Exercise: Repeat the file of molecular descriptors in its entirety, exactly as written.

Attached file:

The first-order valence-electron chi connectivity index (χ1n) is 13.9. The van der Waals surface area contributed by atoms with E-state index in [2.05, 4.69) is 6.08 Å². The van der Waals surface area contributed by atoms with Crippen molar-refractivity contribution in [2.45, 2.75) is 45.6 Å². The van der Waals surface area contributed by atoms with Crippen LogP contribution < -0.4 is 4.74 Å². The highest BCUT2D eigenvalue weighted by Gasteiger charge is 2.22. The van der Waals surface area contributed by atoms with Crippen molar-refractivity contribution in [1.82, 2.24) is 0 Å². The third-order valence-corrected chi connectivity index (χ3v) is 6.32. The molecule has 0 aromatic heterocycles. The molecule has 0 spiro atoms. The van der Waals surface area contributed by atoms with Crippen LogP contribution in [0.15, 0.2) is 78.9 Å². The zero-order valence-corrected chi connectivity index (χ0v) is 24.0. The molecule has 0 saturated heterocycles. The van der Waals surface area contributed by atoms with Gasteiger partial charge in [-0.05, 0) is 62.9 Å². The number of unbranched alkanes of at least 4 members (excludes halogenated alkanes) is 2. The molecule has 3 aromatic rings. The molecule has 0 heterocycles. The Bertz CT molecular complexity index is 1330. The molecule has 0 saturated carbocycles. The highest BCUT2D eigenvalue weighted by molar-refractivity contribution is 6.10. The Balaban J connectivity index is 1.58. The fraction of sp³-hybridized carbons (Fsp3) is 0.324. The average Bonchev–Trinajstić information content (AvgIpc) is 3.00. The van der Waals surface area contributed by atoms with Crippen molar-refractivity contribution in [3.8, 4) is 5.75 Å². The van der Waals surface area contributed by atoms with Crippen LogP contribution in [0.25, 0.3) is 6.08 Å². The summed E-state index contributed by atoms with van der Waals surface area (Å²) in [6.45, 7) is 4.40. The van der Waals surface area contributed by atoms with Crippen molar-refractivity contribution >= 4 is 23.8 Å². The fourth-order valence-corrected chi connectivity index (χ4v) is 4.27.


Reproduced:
The first-order valence-electron chi connectivity index (χ1n) is 13.9. The van der Waals surface area contributed by atoms with E-state index in [2.05, 4.69) is 6.08 Å². The van der Waals surface area contributed by atoms with Crippen molar-refractivity contribution in [2.45, 2.75) is 45.6 Å². The van der Waals surface area contributed by atoms with Crippen LogP contribution < -0.4 is 4.74 Å². The highest BCUT2D eigenvalue weighted by Gasteiger charge is 2.22. The van der Waals surface area contributed by atoms with Crippen molar-refractivity contribution in [1.82, 2.24) is 0 Å². The third-order valence-corrected chi connectivity index (χ3v) is 6.32. The molecule has 0 aromatic heterocycles. The molecule has 0 spiro atoms. The van der Waals surface area contributed by atoms with Crippen LogP contribution in [0.15, 0.2) is 78.9 Å². The zero-order valence-corrected chi connectivity index (χ0v) is 24.0. The molecule has 0 saturated heterocycles. The van der Waals surface area contributed by atoms with Gasteiger partial charge in [-0.05, 0) is 62.9 Å². The number of unbranched alkanes of at least 4 members (excludes halogenated alkanes) is 2. The molecule has 3 aromatic rings. The molecule has 0 heterocycles. The Bertz CT molecular complexity index is 1330. The molecule has 0 saturated carbocycles. The highest BCUT2D eigenvalue weighted by molar-refractivity contribution is 6.10. The Balaban J connectivity index is 1.58. The fraction of sp³-hybridized carbons (Fsp3) is 0.324. The average Bonchev–Trinajstić information content (AvgIpc) is 3.00. The van der Waals surface area contributed by atoms with Crippen molar-refractivity contribution in [3.8, 4) is 5.75 Å². The van der Waals surface area contributed by atoms with Crippen LogP contribution in [0.25, 0.3) is 6.08 Å². The summed E-state index contributed by atoms with van der Waals surface area (Å²) in [6.45, 7) is 4.40. The van der Waals surface area contributed by atoms with Crippen molar-refractivity contribution >= 4 is 23.8 Å². The fourth-order valence-corrected chi connectivity index (χ4v) is 4.27.